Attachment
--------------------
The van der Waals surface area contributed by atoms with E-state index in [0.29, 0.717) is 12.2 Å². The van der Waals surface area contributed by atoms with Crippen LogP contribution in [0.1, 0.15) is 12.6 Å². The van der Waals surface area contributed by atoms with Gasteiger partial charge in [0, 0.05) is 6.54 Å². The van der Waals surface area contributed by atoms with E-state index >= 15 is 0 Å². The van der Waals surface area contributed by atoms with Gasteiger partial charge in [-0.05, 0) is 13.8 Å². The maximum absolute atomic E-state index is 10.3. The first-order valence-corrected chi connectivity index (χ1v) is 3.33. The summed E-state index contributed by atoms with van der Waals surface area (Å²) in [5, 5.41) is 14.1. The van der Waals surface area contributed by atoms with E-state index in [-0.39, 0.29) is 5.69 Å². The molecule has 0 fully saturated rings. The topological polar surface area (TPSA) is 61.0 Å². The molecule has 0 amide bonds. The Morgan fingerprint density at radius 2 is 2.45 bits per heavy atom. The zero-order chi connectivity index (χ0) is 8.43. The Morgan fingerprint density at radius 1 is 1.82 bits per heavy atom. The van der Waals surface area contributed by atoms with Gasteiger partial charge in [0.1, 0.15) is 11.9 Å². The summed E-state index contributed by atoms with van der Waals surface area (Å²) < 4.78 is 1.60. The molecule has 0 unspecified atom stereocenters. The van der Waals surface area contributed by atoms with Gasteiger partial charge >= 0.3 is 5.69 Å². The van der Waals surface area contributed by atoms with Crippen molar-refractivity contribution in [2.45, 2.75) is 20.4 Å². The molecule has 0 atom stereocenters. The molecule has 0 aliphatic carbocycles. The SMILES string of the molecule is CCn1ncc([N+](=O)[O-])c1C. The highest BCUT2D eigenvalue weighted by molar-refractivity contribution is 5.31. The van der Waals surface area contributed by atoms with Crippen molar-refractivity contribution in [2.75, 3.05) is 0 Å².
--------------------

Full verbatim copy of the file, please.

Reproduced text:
The van der Waals surface area contributed by atoms with E-state index in [0.29, 0.717) is 12.2 Å². The van der Waals surface area contributed by atoms with Crippen LogP contribution in [0.1, 0.15) is 12.6 Å². The van der Waals surface area contributed by atoms with Gasteiger partial charge in [0, 0.05) is 6.54 Å². The van der Waals surface area contributed by atoms with E-state index >= 15 is 0 Å². The van der Waals surface area contributed by atoms with Gasteiger partial charge in [-0.05, 0) is 13.8 Å². The maximum absolute atomic E-state index is 10.3. The first-order valence-corrected chi connectivity index (χ1v) is 3.33. The summed E-state index contributed by atoms with van der Waals surface area (Å²) in [5, 5.41) is 14.1. The van der Waals surface area contributed by atoms with E-state index in [-0.39, 0.29) is 5.69 Å². The molecule has 0 fully saturated rings. The topological polar surface area (TPSA) is 61.0 Å². The molecule has 0 amide bonds. The Morgan fingerprint density at radius 2 is 2.45 bits per heavy atom. The zero-order chi connectivity index (χ0) is 8.43. The Morgan fingerprint density at radius 1 is 1.82 bits per heavy atom. The van der Waals surface area contributed by atoms with Gasteiger partial charge in [0.1, 0.15) is 11.9 Å². The summed E-state index contributed by atoms with van der Waals surface area (Å²) < 4.78 is 1.60. The molecule has 0 unspecified atom stereocenters. The van der Waals surface area contributed by atoms with Gasteiger partial charge >= 0.3 is 5.69 Å². The van der Waals surface area contributed by atoms with Crippen molar-refractivity contribution in [2.45, 2.75) is 20.4 Å². The molecule has 0 atom stereocenters. The molecule has 0 aliphatic carbocycles. The SMILES string of the molecule is CCn1ncc([N+](=O)[O-])c1C. The highest BCUT2D eigenvalue weighted by molar-refractivity contribution is 5.31. The van der Waals surface area contributed by atoms with Crippen molar-refractivity contribution in [2.75, 3.05) is 0 Å².